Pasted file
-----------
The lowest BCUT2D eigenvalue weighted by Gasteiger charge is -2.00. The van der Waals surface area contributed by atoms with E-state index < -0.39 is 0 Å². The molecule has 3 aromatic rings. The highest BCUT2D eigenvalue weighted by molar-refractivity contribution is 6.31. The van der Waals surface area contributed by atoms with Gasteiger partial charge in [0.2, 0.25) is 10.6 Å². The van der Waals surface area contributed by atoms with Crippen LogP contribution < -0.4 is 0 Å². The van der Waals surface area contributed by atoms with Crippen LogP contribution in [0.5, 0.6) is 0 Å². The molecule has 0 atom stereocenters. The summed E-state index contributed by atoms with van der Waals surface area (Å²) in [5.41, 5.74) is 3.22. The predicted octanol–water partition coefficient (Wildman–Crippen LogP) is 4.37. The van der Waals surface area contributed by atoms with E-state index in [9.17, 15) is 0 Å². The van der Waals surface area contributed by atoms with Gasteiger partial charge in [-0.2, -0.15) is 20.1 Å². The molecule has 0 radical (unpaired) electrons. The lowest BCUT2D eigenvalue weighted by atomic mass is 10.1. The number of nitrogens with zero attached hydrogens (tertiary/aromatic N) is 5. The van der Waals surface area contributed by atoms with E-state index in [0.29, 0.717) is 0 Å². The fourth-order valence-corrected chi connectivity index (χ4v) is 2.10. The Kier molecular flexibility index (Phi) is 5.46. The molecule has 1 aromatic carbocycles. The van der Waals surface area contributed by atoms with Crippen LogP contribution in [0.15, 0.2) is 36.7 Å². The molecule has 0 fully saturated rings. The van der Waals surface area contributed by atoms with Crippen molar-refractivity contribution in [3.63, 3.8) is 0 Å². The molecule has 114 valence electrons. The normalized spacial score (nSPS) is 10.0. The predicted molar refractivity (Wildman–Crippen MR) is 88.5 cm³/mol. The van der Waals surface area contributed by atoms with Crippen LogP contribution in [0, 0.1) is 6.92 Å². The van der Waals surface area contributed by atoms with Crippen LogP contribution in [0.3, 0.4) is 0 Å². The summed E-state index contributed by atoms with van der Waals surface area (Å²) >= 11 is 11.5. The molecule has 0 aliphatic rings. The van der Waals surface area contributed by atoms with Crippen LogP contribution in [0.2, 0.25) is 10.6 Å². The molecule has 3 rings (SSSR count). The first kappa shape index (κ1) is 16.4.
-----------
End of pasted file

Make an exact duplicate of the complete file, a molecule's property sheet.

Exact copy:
The lowest BCUT2D eigenvalue weighted by Gasteiger charge is -2.00. The van der Waals surface area contributed by atoms with E-state index < -0.39 is 0 Å². The molecule has 3 aromatic rings. The highest BCUT2D eigenvalue weighted by molar-refractivity contribution is 6.31. The van der Waals surface area contributed by atoms with Gasteiger partial charge in [0.2, 0.25) is 10.6 Å². The van der Waals surface area contributed by atoms with Crippen LogP contribution < -0.4 is 0 Å². The van der Waals surface area contributed by atoms with Crippen LogP contribution in [0.5, 0.6) is 0 Å². The molecule has 0 atom stereocenters. The summed E-state index contributed by atoms with van der Waals surface area (Å²) in [5.41, 5.74) is 3.22. The predicted octanol–water partition coefficient (Wildman–Crippen LogP) is 4.37. The van der Waals surface area contributed by atoms with E-state index in [9.17, 15) is 0 Å². The van der Waals surface area contributed by atoms with Gasteiger partial charge in [-0.2, -0.15) is 20.1 Å². The molecule has 0 radical (unpaired) electrons. The lowest BCUT2D eigenvalue weighted by atomic mass is 10.1. The number of nitrogens with zero attached hydrogens (tertiary/aromatic N) is 5. The van der Waals surface area contributed by atoms with E-state index in [0.29, 0.717) is 0 Å². The fourth-order valence-corrected chi connectivity index (χ4v) is 2.10. The Kier molecular flexibility index (Phi) is 5.46. The molecule has 1 aromatic carbocycles. The van der Waals surface area contributed by atoms with Crippen LogP contribution in [0.15, 0.2) is 36.7 Å². The molecule has 0 fully saturated rings. The van der Waals surface area contributed by atoms with Crippen molar-refractivity contribution in [3.63, 3.8) is 0 Å². The molecule has 114 valence electrons. The normalized spacial score (nSPS) is 10.0. The predicted molar refractivity (Wildman–Crippen MR) is 88.5 cm³/mol. The van der Waals surface area contributed by atoms with Crippen LogP contribution in [0, 0.1) is 6.92 Å². The van der Waals surface area contributed by atoms with Crippen LogP contribution in [0.3, 0.4) is 0 Å². The summed E-state index contributed by atoms with van der Waals surface area (Å²) >= 11 is 11.5. The molecule has 0 aliphatic rings. The van der Waals surface area contributed by atoms with Crippen LogP contribution in [0.2, 0.25) is 10.6 Å². The molecule has 3 rings (SSSR count). The first kappa shape index (κ1) is 16.4.